Even as late as 1633 we find Winthrop, the first Governor of the Massachusetts Colony, who was not the most likely to be misinformed, who, moreover, has the fame, at least, of having discovered Wachusett Mountain (discerned it forty miles inland), talking about the "Great Lake" and the "hideous swamps about it," near which the Connecticut and the "Potomack" took their rise; and among the memorable events of the year 1642 he chronicles Darby Field, an Irishman's expedition to the "White hill," from whose top he saw eastward what he "judged to be the Gulf of Canada," and westward what he "judged to be the great lake which Canada River comes out of," and where he found much "Muscovy glass," and "could rive out pieces of forty feet long and seven or eight broad." While the very inhabitants of New England were thus fabling about the country a hundred miles inland, which was a terra incognita to them, — or rather many years before the earliest date referred to, — Champlain, the first Governor of Canada, not to mention the inland discoveries of Cartier,(1) Roberval, and others, of the preceding century, and his own earlier voyage, had already gone to war against the Iroquois in their forest forts, and penetrated to the Great Lakes and wintered there, before a Pilgrim had heard of New England. In Champlain's "Voyages," printed in 1613, there is a plate representing a fight in which he aided the Canada Indians against the Iroquois, near the south end of Lake Champlain, in July, 1609, eleven years before the settlement of Plymouth. Bancroft says he joined the Algonquins in an expedition against the Iroquois, or Five Nations, in the northwest of New York. This is that "Great Lake," which the English, hearing some rumor of from the French, long after, locate in an "Imaginary Province called Laconia, and spent several years about 1630 in the vain attempt to discover." (Sir Ferdinand Gorges, in Maine Hist. Coll., Vol. II. p. 68.) Thomas Morton has a chapter on this "Great Lake." In the edition of Champlain's map dated 1632, the Falls of Niagara appear; and in a great lake northwest of Mer Douce (Lake Huron) there is an island represented, over which is written, "Isle ou il y une mine de cuivre," — "Island where there is a mine of copper." This will do for an offset to our Governor's "Muscovy Glass." Of all these adventures and discoveries we have a minute and faithful account, giving facts and dates as well as charts and soundings, all scientific and Frenchman-like, with scarcely one fable or traveller's story.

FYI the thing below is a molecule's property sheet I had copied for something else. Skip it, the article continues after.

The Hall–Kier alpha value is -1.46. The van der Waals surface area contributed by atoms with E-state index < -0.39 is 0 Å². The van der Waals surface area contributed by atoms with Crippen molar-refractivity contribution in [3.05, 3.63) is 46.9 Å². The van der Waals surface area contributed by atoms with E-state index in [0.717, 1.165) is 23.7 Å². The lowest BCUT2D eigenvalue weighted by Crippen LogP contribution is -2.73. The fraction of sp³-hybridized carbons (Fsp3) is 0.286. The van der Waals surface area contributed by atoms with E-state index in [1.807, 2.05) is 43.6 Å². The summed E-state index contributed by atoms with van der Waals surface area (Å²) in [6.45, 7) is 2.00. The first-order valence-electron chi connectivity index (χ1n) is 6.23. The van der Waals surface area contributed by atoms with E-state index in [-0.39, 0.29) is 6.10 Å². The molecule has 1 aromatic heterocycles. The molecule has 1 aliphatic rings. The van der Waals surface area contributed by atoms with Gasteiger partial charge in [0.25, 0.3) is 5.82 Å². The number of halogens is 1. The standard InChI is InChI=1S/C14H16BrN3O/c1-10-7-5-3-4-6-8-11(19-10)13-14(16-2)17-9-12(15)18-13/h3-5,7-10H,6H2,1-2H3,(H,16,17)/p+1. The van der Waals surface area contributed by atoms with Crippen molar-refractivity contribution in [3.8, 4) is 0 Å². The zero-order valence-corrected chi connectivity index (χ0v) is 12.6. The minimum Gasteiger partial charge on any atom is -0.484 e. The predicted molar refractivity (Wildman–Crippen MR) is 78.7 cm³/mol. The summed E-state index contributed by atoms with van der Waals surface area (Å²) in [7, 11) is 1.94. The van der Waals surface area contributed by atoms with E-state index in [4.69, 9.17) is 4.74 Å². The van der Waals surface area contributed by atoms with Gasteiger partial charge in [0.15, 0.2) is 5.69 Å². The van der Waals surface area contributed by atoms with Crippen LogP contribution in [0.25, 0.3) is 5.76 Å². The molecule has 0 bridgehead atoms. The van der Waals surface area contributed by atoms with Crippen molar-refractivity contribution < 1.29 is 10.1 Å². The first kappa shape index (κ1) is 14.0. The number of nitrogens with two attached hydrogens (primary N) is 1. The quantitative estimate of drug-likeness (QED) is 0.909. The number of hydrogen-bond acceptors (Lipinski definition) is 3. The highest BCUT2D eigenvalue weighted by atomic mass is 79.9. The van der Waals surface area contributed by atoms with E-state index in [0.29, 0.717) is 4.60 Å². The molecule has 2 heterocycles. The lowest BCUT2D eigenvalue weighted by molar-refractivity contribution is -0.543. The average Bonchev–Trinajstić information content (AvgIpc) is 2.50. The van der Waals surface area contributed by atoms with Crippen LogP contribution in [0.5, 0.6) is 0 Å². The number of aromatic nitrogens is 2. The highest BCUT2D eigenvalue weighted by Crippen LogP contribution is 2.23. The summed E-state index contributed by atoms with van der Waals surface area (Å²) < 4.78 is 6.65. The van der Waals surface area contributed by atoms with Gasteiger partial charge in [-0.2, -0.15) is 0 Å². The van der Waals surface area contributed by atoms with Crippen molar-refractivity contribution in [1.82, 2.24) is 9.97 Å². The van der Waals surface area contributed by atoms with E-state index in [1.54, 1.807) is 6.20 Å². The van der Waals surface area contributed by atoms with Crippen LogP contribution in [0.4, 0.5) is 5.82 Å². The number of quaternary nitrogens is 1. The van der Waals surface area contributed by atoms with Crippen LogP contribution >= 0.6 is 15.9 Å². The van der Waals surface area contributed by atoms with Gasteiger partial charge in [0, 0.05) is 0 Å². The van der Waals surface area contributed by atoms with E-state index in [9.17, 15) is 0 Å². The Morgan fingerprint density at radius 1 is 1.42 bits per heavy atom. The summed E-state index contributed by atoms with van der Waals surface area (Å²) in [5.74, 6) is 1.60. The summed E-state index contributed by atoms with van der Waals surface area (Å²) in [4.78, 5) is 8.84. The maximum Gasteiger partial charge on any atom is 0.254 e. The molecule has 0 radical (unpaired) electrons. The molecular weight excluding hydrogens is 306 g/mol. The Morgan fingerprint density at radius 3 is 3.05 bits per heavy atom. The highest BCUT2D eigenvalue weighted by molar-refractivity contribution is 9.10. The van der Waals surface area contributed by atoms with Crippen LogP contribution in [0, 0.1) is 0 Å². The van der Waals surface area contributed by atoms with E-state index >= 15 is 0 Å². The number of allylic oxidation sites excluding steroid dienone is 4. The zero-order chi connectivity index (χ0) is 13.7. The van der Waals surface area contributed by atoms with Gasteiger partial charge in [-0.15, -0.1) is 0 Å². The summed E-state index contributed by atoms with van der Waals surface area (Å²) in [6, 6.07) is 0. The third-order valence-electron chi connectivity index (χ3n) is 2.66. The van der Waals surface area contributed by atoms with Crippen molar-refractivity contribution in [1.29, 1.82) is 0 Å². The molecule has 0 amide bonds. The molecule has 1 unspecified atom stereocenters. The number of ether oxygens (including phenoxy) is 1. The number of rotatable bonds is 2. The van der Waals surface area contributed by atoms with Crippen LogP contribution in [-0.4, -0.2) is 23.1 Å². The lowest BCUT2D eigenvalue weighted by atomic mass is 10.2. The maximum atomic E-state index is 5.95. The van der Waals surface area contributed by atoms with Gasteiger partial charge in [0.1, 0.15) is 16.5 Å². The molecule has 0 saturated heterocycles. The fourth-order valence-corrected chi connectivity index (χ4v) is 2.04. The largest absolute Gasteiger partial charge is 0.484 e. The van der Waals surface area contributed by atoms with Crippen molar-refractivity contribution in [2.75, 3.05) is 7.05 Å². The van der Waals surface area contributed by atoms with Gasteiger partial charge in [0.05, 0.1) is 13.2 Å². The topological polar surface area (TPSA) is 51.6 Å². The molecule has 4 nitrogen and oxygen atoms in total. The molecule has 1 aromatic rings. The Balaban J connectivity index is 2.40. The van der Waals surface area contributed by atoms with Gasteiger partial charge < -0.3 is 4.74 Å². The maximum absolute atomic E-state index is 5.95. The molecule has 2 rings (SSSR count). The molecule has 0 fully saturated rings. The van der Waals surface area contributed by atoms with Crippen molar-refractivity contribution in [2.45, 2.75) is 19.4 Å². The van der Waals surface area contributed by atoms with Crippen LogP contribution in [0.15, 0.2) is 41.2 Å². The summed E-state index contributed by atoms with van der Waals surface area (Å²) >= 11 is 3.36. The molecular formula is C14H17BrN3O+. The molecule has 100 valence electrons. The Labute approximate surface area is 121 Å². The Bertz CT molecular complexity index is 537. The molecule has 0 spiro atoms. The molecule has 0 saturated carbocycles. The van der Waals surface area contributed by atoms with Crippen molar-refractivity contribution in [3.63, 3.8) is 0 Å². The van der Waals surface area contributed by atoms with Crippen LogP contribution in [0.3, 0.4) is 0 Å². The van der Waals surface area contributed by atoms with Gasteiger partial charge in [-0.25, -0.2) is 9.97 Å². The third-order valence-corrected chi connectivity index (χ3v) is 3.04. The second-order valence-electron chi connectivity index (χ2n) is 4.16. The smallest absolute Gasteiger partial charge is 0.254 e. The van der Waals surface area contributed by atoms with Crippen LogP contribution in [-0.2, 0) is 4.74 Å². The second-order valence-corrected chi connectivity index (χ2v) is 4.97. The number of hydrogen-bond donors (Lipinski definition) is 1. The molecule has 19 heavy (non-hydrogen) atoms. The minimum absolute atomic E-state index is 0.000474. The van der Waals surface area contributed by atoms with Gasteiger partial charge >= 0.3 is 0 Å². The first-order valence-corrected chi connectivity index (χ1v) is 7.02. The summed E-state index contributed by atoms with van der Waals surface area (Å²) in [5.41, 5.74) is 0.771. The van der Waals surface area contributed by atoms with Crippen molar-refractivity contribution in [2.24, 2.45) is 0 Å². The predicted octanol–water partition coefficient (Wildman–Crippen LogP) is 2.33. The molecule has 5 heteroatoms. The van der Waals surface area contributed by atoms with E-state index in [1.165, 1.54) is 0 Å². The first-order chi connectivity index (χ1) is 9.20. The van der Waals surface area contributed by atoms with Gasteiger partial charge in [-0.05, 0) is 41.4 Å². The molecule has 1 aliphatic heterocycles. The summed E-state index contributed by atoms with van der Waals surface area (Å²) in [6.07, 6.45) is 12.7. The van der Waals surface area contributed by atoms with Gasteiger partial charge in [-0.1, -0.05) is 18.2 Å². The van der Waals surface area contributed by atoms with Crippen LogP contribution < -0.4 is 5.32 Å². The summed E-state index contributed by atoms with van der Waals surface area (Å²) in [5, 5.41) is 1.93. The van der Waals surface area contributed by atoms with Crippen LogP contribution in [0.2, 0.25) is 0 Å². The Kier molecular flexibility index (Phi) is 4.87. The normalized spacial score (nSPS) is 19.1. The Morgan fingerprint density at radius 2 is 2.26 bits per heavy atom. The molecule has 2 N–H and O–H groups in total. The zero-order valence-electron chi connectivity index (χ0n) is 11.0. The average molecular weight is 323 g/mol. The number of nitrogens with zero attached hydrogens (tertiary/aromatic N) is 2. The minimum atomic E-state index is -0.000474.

Probably Cape Cod was visited by Europeans long before the seventeenth century. It may be that Cabot himself beheld it. Verrazzani, in 1524, according to his own account, spent fifteen days on our coast, in latitude 41° 40', (some suppose in the harbor of Newport,) and often went five or six leagues into the interior there, and he says that he sailed thence at once one hundred and fifty leagues northeasterly, always in sight of the coast. There is a chart in Hackluyt's "Divers Voyages," made according to Verrazzani's plot, which last is praised for its accuracy by Hackluyt, but I cannot distinguish Cape Cod on it, unless it is the "C. Arenas," which is in the right latitude, though ten degrees west of "Claudia," which is thought to be Block Island.
 The "Biographie Universelle" informs us that "An ancient manuscript chart drawn in 1529 by Diego Ribeiro, a Spanish cosmographer, has preserved the memory of the voyage of Gomez [a Portuguese sent out by Charles the Fifth]. One reads in it under (au dessous) the place occupied by the States of New York, Connecticut, and Rhode Island, Terre d'Etienne Gomez, qu'il découvrit en 1525 (Land of Etienne Gomez, which he discovered in 1525)." This chart, with a memoir, was published at Weimar in the last century.
 Jean Alphonse, Roberval's pilot in Canada in 1642, one of the most skilful navigators of his time, and who has given remarkably minute and accurate direction for sailing up the St. Lawrence, showing that he knows what he is talking about, says in his "Routier" (it is in Hackluyt), "I have been at a bay as far as the forty-second degree, between Norimbegue [the Penobscot?] and Florida, but I have not explored the bottom of it, and I do not know whether it passes from one land to the other," i. e. to Asia. ("J'ai été a une Baye jusques par les 42 e degres entre la Norimbegue et la Floride; mais je n'en ai pas cherché le fond, et ne sçais pas si elle passe d'une terre à l'autre.") This may refer to Massachusetts Bay, if not possibly to the western inclination of the coast a little farther south. When he says, "I have no doubt that the Norimbegue enters into the river of Canada," he is perhaps so interpreting some account which the Indians had given respecting the route from the St. Lawrence to the Atlantic, by the St. John, or Penobscot, or possibly even the Hudson River.
 We hear rumors of this country of "Norumbega" and its great city from many quarters. In a discourse by a great French sea-captain in Ramusio's third volume (1556-65), this is said to be the name given to the land by its inhabitants, and Verrazzani is called the discoverer of it; another in 1607 makes the natives call it, or the river, Aguncia. It is represented as an island on an accompanying chart. It is frequently spoken of by old writers as a country of indefinite extent, between Canada and Florida, and it appears as a large island with Cape Breton at its eastern extremity, on the map made according to Verrazzani's plot in Hackluyt's "Divers Voyages." These maps and rumors may have been the origin of the notion, common among the early settlers, that New England was an island. The country and city of Norumbega appear about where Maine now is on a map in Ortelius ("Theatrum Orbis Terrarum," Antwerp, 1570), and the "R. Grande" is drawn where the Penobscot or St. John might be.